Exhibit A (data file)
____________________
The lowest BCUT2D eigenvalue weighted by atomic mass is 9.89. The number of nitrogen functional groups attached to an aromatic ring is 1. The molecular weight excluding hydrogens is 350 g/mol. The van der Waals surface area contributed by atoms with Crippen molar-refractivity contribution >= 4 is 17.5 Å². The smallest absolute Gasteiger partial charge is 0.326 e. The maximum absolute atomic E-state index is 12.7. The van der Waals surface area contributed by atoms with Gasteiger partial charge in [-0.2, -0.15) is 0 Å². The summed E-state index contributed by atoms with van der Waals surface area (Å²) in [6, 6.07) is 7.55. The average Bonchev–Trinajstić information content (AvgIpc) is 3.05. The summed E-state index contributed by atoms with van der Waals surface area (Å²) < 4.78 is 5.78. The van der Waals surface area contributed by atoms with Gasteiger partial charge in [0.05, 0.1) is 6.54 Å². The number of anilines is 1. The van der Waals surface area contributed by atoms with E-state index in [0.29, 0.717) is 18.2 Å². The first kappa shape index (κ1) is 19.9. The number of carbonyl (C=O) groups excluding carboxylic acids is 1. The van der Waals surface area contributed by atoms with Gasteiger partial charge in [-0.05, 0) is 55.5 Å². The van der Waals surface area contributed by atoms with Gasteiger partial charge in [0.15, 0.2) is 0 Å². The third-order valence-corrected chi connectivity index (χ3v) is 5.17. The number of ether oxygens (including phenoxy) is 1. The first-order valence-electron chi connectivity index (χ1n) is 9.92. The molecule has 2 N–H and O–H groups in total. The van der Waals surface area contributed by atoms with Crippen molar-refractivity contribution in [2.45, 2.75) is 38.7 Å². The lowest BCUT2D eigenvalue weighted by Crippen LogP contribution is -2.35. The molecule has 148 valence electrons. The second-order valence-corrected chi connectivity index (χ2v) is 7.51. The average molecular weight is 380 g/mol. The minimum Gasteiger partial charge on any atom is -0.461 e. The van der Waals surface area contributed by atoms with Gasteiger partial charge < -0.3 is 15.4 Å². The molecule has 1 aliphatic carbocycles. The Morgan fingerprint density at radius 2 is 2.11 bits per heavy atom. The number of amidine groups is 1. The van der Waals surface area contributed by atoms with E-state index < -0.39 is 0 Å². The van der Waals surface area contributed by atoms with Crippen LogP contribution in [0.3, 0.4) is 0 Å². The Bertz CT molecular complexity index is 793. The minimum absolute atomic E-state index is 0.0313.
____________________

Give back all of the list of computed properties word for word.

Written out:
The lowest BCUT2D eigenvalue weighted by atomic mass is 9.89. The number of nitrogen functional groups attached to an aromatic ring is 1. The molecular weight excluding hydrogens is 350 g/mol. The van der Waals surface area contributed by atoms with Crippen molar-refractivity contribution >= 4 is 17.5 Å². The smallest absolute Gasteiger partial charge is 0.326 e. The maximum absolute atomic E-state index is 12.7. The van der Waals surface area contributed by atoms with Gasteiger partial charge in [-0.2, -0.15) is 0 Å². The summed E-state index contributed by atoms with van der Waals surface area (Å²) in [6, 6.07) is 7.55. The average Bonchev–Trinajstić information content (AvgIpc) is 3.05. The summed E-state index contributed by atoms with van der Waals surface area (Å²) < 4.78 is 5.78. The van der Waals surface area contributed by atoms with Gasteiger partial charge in [0.05, 0.1) is 6.54 Å². The number of anilines is 1. The van der Waals surface area contributed by atoms with E-state index in [0.29, 0.717) is 18.2 Å². The first kappa shape index (κ1) is 19.9. The number of carbonyl (C=O) groups excluding carboxylic acids is 1. The van der Waals surface area contributed by atoms with Gasteiger partial charge in [-0.05, 0) is 55.5 Å². The van der Waals surface area contributed by atoms with Gasteiger partial charge in [0.15, 0.2) is 0 Å². The third-order valence-corrected chi connectivity index (χ3v) is 5.17. The number of ether oxygens (including phenoxy) is 1. The first-order valence-electron chi connectivity index (χ1n) is 9.92. The molecule has 2 N–H and O–H groups in total. The van der Waals surface area contributed by atoms with Crippen molar-refractivity contribution in [2.45, 2.75) is 38.7 Å². The lowest BCUT2D eigenvalue weighted by Crippen LogP contribution is -2.35. The molecule has 148 valence electrons. The second-order valence-corrected chi connectivity index (χ2v) is 7.51. The average molecular weight is 380 g/mol. The minimum Gasteiger partial charge on any atom is -0.461 e. The van der Waals surface area contributed by atoms with Gasteiger partial charge < -0.3 is 15.4 Å². The molecule has 1 aliphatic carbocycles. The Morgan fingerprint density at radius 2 is 2.11 bits per heavy atom. The number of amidine groups is 1. The van der Waals surface area contributed by atoms with E-state index < -0.39 is 0 Å². The van der Waals surface area contributed by atoms with Crippen LogP contribution in [0.3, 0.4) is 0 Å². The Bertz CT molecular complexity index is 793. The minimum absolute atomic E-state index is 0.0313.